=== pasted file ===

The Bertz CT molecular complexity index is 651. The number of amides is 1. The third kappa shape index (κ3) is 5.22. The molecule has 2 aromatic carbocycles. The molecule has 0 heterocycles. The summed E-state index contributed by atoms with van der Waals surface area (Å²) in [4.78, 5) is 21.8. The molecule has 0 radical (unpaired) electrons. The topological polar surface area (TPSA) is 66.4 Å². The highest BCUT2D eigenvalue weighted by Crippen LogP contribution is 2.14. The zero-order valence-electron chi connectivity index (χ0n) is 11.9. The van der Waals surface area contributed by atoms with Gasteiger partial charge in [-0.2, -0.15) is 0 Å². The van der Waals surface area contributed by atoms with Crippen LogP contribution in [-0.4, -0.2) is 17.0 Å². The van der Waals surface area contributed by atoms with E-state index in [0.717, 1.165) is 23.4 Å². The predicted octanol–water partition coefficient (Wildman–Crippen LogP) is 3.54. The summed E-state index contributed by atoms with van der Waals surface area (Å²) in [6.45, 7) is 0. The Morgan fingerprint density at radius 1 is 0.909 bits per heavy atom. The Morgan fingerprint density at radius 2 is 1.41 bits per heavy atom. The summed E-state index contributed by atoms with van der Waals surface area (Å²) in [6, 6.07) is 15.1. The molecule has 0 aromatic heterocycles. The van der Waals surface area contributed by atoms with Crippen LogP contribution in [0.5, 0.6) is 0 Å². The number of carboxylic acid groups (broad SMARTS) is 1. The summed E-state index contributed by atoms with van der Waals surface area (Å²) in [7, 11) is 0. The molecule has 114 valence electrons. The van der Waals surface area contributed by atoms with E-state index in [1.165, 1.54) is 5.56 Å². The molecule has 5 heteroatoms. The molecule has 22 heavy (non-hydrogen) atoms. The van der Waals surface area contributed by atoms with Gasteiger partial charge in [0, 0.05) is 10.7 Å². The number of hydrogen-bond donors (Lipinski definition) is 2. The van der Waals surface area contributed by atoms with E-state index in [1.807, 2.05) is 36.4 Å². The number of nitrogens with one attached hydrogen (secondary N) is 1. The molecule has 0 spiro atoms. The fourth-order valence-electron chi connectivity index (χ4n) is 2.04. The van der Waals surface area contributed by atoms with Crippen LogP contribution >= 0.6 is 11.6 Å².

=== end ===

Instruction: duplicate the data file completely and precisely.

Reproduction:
The Bertz CT molecular complexity index is 651. The number of amides is 1. The third kappa shape index (κ3) is 5.22. The molecule has 2 aromatic carbocycles. The molecule has 0 heterocycles. The summed E-state index contributed by atoms with van der Waals surface area (Å²) in [4.78, 5) is 21.8. The molecule has 0 radical (unpaired) electrons. The topological polar surface area (TPSA) is 66.4 Å². The highest BCUT2D eigenvalue weighted by Crippen LogP contribution is 2.14. The zero-order valence-electron chi connectivity index (χ0n) is 11.9. The van der Waals surface area contributed by atoms with Gasteiger partial charge in [-0.2, -0.15) is 0 Å². The van der Waals surface area contributed by atoms with Crippen LogP contribution in [-0.4, -0.2) is 17.0 Å². The van der Waals surface area contributed by atoms with E-state index in [0.717, 1.165) is 23.4 Å². The predicted octanol–water partition coefficient (Wildman–Crippen LogP) is 3.54. The summed E-state index contributed by atoms with van der Waals surface area (Å²) in [6.45, 7) is 0. The Morgan fingerprint density at radius 1 is 0.909 bits per heavy atom. The Morgan fingerprint density at radius 2 is 1.41 bits per heavy atom. The summed E-state index contributed by atoms with van der Waals surface area (Å²) in [6, 6.07) is 15.1. The molecule has 0 aromatic heterocycles. The van der Waals surface area contributed by atoms with Crippen LogP contribution in [0.5, 0.6) is 0 Å². The number of carboxylic acid groups (broad SMARTS) is 1. The summed E-state index contributed by atoms with van der Waals surface area (Å²) in [7, 11) is 0. The molecule has 114 valence electrons. The van der Waals surface area contributed by atoms with E-state index in [1.165, 1.54) is 5.56 Å². The molecule has 5 heteroatoms. The molecule has 22 heavy (non-hydrogen) atoms. The van der Waals surface area contributed by atoms with Gasteiger partial charge in [0, 0.05) is 10.7 Å². The number of hydrogen-bond donors (Lipinski definition) is 2. The van der Waals surface area contributed by atoms with E-state index in [1.807, 2.05) is 36.4 Å². The number of nitrogens with one attached hydrogen (secondary N) is 1. The molecule has 0 spiro atoms. The fourth-order valence-electron chi connectivity index (χ4n) is 2.04. The van der Waals surface area contributed by atoms with Crippen LogP contribution >= 0.6 is 11.6 Å².